– Kamil J
    Feb 12 '20 at 10:41
  • thanks! I didn't know about the +norec option, that is useful. If the MX were removed from the wego.com domain, what would be the expected behavior? A query would be done on enigma.wego.com.cdn.cloudflare.net for MX, which doesn't exist so a mail server could potentially use the A record (if configured to do so)? I suspect this won't go up the chain to the root domain cloudflare.net.
    – Anil J
    Feb 12 '20 at 15:18
  • MX for the questioned FQDN. In case of CNAME (or other alias like DNAME) there is new query for new FQDN. Once the MX is not exists there is "fall back" to A or AAAA. Once none of this works it would stay in queue as undelivered and retrying until the message will expire... This is for the case that there is temporary failure on existing domain so until the message expire in the queue the mail mail server try new DNS query for MX and then A or AAAA. Once the connection is established and refuse during SMTP communication the message is not re-queued and it is returned to sender directly.
    – Kamil J
    Feb 12 '20 at 20:03
2

there are some references out there requiring RFC1912 not having CNAME records along with other records on the same domain

That is true, once you have CNAME, you can't have other type of record for the same domain (FQDN). In your example you are passing this "requirements". For the better approach please let assume example.com and example.net domains.

example.com. CNAME sub.example.net.

example.net. MX 10 192.0.2.10
example.net. A 192.0.2.15

sub.example.net. A 192.0.2.20

Both example.net MX and A records are irrelevant as CNAME related to example.com redirecting to sub.example.net so subdomain of example.net. In general once there is CNAME there would be following request for sub.example.net. First would be for MX record(s) and in case it doesn't exists there would be another query for A or AAAA.

In this use case the e-mail would be delivered to 192.0.2.20 as it is A records on the "target" domain where is missing MX record.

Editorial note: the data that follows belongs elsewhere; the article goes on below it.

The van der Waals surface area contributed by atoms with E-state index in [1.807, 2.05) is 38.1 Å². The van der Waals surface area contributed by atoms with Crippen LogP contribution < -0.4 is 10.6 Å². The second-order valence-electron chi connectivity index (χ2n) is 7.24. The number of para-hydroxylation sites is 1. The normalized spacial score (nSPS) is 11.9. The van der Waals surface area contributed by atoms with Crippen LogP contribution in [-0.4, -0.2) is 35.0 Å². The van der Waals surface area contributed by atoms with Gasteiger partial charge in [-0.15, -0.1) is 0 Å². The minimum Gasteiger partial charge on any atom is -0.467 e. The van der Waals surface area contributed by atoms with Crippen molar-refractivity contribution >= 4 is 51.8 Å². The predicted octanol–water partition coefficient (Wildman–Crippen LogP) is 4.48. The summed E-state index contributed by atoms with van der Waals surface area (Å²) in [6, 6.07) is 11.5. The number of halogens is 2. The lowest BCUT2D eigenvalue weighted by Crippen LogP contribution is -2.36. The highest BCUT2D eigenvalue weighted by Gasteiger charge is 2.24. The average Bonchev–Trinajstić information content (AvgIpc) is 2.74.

Note: To explain your returned answers you should provide more relevant information or correct domain to check. After your "anonymization" process and level of details it is not possible to answer with details...

5
  • In this case it seems like the email is getting delivered to the MX (and not the sub.example.net A record). The domain in question is wego.com - not my domain, just domain we're trying to send email to, so don't need to anonymize it.
    – Anil J
    Feb 12 '20 at 0:22
  • The domain wego.com is CNAMEd to cloudflare - enigma.wego.com.cdn.cloudflare.net.. There is no MX record for this domain. "Nearest" upper level domain with MX record is cloudflare.net. pointing to google mail servers. There are few A records but I suppose there is nothing listening the mail delivery. In case of NonExistece record there is passed SOA record for cloudflare.net. In case of this query the MX records exists. The most probably this is the way how you have reached google servers. I am not sure it is 100% correct approach but it seem to be applied based on your comment.
    – Kamil J
    Feb 12 '20 at 0:37
  • Yes, it's strange that dig provides two different outputs (one with Google mail servers and another with the CNAME record). Testing with SMTP delivery also hits Google servers (on my test server). Either way, thanks for your reply. It's a strange implementation. I guess this could be used as a way to "manage" MX records for a domain you may not have access to.
    – Anil J
    Feb 12 '20 at 3:54
  • As MX record for "targeted" system doesn't exists simple CNAME record is proper answer. CNAME followed with the result of seubrequest (new FQDN base on CNAME value) is expected.
    – Kamil J
    Feb 12 '20 at 10:34
  • @Håkan Lindqvist targeted the source of the situation. I can only agree that this situation is not compliant with the standards / RFCs. In long period of time the e-mail would be deliverable but there will be the most probably random delay in delivery based on actual DNS cache.
    – Kamil J
    Feb 12 '20 at 10:44